However, the company had to increase its bad debt by $3.5 million “in response to increased future collection risk” caused by the pandemic. It also made $4 million in concessions during the quarter ending March 31, as struggling clients looked to pause their deals with LiveRamp to save on cash.
“While we are obviously thrilled with the resiliency of our platform and the reception of our products, we would be the last to argue that our [business] isn’t being impacted by the downturn,” Warren Jenson, LiveRamp CFO, said during the company’s earnings call. “We’ve seen pipeline pushouts. Make no mistake—we’re still closing deals, but deal cycles are extending. Next, we expect our net-new customer adds to slow considerably as a result of higher churn and fewer new deals closing in this environment.”
Warren said the concessions are generally 30- to 90-day pauses, which are usually added back at the end of a contract.
As a result, LiveRamp withdrew its full-year revenue guidance. The company is expecting to report approximately $88 million in revenue for the first quarter of 2021, or 7% in year-over-year growth.
LiveRamp’s subscription revenue for the year was $306 million, up 29% year over year, with the remainder of its revenue generated by “marketplace and other” activities. On its earnings call, leadership emphasized that LiveRamp should be seen as a software-as-a-service business with reliable, recurring revenues, not as an ad-tech company reliant on taking percentages of media spend.
“While peers in the ad-tech space are forecasting sharp year-over-year revenue declines, we are forecasting growth. LiveRamp is an enterprise SaaS, and we generate recurring sub revenue,” said Scott Howe, CEO of LiveRamp.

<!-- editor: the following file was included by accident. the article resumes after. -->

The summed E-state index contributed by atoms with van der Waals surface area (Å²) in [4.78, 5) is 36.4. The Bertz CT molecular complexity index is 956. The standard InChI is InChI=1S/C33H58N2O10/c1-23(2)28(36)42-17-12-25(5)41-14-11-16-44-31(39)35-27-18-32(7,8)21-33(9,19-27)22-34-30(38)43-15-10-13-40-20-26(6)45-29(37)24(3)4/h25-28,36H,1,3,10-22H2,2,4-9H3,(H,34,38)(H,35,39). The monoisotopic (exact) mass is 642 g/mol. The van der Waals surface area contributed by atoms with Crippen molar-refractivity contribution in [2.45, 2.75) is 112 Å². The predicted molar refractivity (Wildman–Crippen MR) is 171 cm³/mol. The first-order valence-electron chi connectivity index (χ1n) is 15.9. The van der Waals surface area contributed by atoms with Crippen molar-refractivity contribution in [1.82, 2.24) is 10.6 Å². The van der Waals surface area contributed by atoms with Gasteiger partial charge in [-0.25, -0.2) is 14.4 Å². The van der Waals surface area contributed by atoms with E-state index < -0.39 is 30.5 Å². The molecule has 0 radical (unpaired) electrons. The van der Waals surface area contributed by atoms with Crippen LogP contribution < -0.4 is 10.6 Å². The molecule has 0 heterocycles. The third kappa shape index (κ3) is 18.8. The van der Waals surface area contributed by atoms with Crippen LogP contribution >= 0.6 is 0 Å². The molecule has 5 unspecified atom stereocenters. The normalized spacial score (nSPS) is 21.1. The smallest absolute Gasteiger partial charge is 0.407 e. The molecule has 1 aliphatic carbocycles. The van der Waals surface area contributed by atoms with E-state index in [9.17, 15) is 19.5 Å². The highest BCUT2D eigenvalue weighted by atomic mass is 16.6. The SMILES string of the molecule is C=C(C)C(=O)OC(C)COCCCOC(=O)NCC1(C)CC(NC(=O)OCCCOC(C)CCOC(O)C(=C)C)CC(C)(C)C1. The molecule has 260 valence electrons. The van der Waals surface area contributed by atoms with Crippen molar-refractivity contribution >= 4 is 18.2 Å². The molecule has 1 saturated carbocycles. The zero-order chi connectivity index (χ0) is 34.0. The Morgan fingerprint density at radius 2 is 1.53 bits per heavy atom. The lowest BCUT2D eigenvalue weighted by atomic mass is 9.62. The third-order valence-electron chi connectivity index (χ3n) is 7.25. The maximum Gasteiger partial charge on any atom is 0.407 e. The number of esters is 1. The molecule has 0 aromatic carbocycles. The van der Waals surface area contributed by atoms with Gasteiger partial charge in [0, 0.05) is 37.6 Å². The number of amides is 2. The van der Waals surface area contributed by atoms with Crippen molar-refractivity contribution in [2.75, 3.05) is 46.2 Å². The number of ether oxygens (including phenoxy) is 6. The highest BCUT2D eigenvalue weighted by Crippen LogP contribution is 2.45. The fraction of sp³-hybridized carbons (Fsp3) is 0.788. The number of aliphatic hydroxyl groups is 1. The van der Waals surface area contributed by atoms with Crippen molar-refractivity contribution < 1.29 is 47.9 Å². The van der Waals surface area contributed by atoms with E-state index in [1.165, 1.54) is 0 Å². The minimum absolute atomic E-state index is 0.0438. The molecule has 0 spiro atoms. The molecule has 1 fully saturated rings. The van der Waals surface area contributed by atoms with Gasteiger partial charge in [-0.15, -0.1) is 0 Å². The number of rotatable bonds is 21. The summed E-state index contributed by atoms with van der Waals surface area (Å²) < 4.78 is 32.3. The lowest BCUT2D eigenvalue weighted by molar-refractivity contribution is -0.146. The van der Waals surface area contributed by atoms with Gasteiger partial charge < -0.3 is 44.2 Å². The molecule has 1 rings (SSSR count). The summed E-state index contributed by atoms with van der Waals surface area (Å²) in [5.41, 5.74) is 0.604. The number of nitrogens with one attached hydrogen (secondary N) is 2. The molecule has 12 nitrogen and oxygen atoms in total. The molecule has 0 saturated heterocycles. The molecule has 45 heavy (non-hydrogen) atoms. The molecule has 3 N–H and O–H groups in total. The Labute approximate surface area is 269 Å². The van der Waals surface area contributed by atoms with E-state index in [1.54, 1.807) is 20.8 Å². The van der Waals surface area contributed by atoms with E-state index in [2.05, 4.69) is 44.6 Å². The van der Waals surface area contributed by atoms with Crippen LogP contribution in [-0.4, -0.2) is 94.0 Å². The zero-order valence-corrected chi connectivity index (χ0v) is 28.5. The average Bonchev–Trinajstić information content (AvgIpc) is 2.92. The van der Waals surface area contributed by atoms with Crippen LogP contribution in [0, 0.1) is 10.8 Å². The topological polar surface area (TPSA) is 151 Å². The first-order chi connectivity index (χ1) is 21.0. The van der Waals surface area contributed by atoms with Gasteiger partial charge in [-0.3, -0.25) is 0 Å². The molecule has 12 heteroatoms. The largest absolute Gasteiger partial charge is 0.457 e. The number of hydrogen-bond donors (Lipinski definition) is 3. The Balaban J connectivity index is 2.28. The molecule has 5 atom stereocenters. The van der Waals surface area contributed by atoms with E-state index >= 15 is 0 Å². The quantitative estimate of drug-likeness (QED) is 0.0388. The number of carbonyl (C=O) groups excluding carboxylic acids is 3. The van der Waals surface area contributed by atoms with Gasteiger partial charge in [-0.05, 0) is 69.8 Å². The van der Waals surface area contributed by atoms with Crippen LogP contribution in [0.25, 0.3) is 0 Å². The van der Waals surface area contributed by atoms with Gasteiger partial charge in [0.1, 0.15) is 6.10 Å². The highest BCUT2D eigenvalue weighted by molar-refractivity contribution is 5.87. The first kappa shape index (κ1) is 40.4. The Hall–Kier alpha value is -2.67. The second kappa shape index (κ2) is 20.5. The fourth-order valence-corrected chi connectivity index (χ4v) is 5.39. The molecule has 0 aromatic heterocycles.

Howe added that 80% of the company’s revenue comes from subscription contracts, and more than 70% of committed revenue is tied to multiyear deals.
“This provides us more stability than most as we navigate this period,” he said.
LiveRamp is focusing its next phase of growth around its Authenticated Traffic Solution (ATS) and Safe Haven products as well as its advanced TV offerings. Television revenues increased 70% year over year, and Howe said the company expects “strong double-digit growth” in connected TV for the 2021 fiscal year.
The San Francisco-based company has 45 publishers in markets including the U.S., U.K., France and Japan using ATS, a targeting product based on publishers’ first-party data.
LiveRamp introduced Safe Haven, a neutral “clean room” where stakeholders can develop data partnerships in a privacy-safe way, in early March. More than 35 companies are now using the product.
The company also reported that it has live or pending integrations with 18 SSPs and 35 DSPs for its IdentityLink product, a cookie-less identifier. LiveRamp is currently locked in a legal dispute with Kochava over the IdentityLink trademark.
LiveRamp posted record earnings last quarter of $102 million as investors and analysts pegged it as a beneficiary of Google’s announcement that it will remove third-party cookies from its Chrome browser by 2022.
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